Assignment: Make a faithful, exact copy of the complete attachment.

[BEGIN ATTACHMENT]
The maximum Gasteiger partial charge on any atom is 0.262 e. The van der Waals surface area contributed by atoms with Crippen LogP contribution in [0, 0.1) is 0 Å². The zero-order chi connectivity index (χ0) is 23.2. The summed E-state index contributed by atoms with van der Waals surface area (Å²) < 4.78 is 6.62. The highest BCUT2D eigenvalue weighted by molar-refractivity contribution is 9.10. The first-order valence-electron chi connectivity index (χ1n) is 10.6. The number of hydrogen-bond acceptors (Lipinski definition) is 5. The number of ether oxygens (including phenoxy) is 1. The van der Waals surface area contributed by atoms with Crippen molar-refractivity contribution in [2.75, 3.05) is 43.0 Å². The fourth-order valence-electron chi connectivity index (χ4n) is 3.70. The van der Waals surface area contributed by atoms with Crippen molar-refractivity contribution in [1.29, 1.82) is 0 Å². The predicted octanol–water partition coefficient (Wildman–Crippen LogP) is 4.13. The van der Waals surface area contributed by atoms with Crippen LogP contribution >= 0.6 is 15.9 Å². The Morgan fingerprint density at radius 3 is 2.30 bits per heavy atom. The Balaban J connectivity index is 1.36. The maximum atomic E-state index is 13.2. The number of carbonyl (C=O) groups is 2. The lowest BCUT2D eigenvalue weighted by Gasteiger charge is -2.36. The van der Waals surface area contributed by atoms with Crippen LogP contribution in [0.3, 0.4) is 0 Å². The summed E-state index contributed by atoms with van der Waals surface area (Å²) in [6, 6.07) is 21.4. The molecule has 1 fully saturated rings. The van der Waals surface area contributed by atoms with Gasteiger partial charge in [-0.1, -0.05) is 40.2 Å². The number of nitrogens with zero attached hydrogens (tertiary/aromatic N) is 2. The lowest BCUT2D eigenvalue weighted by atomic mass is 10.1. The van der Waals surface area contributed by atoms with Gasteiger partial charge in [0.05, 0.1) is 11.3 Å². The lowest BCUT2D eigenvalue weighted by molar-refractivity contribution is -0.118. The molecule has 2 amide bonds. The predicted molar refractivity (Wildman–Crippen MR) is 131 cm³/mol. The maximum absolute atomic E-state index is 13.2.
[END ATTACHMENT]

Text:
The maximum Gasteiger partial charge on any atom is 0.262 e. The van der Waals surface area contributed by atoms with Crippen LogP contribution in [0, 0.1) is 0 Å². The zero-order chi connectivity index (χ0) is 23.2. The summed E-state index contributed by atoms with van der Waals surface area (Å²) < 4.78 is 6.62. The highest BCUT2D eigenvalue weighted by molar-refractivity contribution is 9.10. The first-order valence-electron chi connectivity index (χ1n) is 10.6. The number of hydrogen-bond acceptors (Lipinski definition) is 5. The number of ether oxygens (including phenoxy) is 1. The van der Waals surface area contributed by atoms with Crippen molar-refractivity contribution in [2.75, 3.05) is 43.0 Å². The fourth-order valence-electron chi connectivity index (χ4n) is 3.70. The van der Waals surface area contributed by atoms with Crippen molar-refractivity contribution in [1.29, 1.82) is 0 Å². The predicted octanol–water partition coefficient (Wildman–Crippen LogP) is 4.13. The van der Waals surface area contributed by atoms with Crippen LogP contribution >= 0.6 is 15.9 Å². The Morgan fingerprint density at radius 3 is 2.30 bits per heavy atom. The Balaban J connectivity index is 1.36. The maximum atomic E-state index is 13.2. The number of carbonyl (C=O) groups is 2. The lowest BCUT2D eigenvalue weighted by Gasteiger charge is -2.36. The van der Waals surface area contributed by atoms with Crippen LogP contribution in [0.3, 0.4) is 0 Å². The summed E-state index contributed by atoms with van der Waals surface area (Å²) in [6, 6.07) is 21.4. The molecule has 1 fully saturated rings. The van der Waals surface area contributed by atoms with Gasteiger partial charge in [-0.1, -0.05) is 40.2 Å². The number of nitrogens with zero attached hydrogens (tertiary/aromatic N) is 2. The lowest BCUT2D eigenvalue weighted by atomic mass is 10.1. The van der Waals surface area contributed by atoms with Gasteiger partial charge in [0.05, 0.1) is 11.3 Å². The lowest BCUT2D eigenvalue weighted by molar-refractivity contribution is -0.118. The molecule has 2 amide bonds. The predicted molar refractivity (Wildman–Crippen MR) is 131 cm³/mol. The maximum absolute atomic E-state index is 13.2.